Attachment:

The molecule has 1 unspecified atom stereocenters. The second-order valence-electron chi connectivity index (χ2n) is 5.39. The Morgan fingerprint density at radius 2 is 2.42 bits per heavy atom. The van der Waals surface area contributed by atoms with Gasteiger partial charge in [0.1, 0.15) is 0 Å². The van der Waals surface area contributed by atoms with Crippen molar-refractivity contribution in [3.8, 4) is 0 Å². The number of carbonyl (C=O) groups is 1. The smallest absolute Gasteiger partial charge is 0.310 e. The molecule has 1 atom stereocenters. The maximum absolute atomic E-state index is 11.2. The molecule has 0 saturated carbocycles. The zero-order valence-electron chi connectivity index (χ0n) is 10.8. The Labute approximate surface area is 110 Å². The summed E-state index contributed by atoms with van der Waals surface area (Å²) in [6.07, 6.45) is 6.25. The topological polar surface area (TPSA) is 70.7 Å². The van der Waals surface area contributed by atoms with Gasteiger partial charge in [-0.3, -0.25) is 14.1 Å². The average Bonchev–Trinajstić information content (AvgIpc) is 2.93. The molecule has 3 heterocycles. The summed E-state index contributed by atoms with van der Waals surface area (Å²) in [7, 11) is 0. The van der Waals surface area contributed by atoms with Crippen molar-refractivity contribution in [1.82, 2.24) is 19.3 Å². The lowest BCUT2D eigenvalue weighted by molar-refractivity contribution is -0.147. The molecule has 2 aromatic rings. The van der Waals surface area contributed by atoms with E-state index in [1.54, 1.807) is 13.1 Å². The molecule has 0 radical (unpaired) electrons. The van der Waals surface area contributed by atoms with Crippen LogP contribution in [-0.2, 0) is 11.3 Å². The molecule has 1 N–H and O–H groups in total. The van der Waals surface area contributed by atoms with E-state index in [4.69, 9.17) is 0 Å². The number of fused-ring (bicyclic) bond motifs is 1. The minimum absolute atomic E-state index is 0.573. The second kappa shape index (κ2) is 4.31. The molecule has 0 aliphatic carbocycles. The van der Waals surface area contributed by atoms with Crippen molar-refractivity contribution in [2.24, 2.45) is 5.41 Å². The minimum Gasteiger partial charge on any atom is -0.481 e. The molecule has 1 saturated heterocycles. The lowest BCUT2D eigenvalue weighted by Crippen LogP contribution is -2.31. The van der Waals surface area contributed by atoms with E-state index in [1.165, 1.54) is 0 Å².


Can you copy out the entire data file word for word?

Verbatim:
The molecule has 1 unspecified atom stereocenters. The second-order valence-electron chi connectivity index (χ2n) is 5.39. The Morgan fingerprint density at radius 2 is 2.42 bits per heavy atom. The van der Waals surface area contributed by atoms with Gasteiger partial charge in [0.1, 0.15) is 0 Å². The van der Waals surface area contributed by atoms with Crippen molar-refractivity contribution in [3.8, 4) is 0 Å². The number of carbonyl (C=O) groups is 1. The smallest absolute Gasteiger partial charge is 0.310 e. The molecule has 1 atom stereocenters. The maximum absolute atomic E-state index is 11.2. The molecule has 0 saturated carbocycles. The zero-order valence-electron chi connectivity index (χ0n) is 10.8. The Labute approximate surface area is 110 Å². The summed E-state index contributed by atoms with van der Waals surface area (Å²) in [6.07, 6.45) is 6.25. The topological polar surface area (TPSA) is 70.7 Å². The van der Waals surface area contributed by atoms with Gasteiger partial charge in [-0.3, -0.25) is 14.1 Å². The average Bonchev–Trinajstić information content (AvgIpc) is 2.93. The molecule has 3 heterocycles. The summed E-state index contributed by atoms with van der Waals surface area (Å²) in [7, 11) is 0. The van der Waals surface area contributed by atoms with Crippen molar-refractivity contribution in [1.82, 2.24) is 19.3 Å². The lowest BCUT2D eigenvalue weighted by molar-refractivity contribution is -0.147. The molecule has 2 aromatic rings. The van der Waals surface area contributed by atoms with E-state index in [1.54, 1.807) is 13.1 Å². The molecule has 0 radical (unpaired) electrons. The van der Waals surface area contributed by atoms with Crippen LogP contribution in [-0.2, 0) is 11.3 Å². The molecule has 1 N–H and O–H groups in total. The van der Waals surface area contributed by atoms with E-state index in [4.69, 9.17) is 0 Å². The number of fused-ring (bicyclic) bond motifs is 1. The minimum absolute atomic E-state index is 0.573. The second kappa shape index (κ2) is 4.31. The molecule has 0 aliphatic carbocycles. The van der Waals surface area contributed by atoms with Crippen molar-refractivity contribution in [2.24, 2.45) is 5.41 Å². The minimum Gasteiger partial charge on any atom is -0.481 e. The molecule has 1 saturated heterocycles. The lowest BCUT2D eigenvalue weighted by Crippen LogP contribution is -2.31. The van der Waals surface area contributed by atoms with E-state index in [1.165, 1.54) is 0 Å².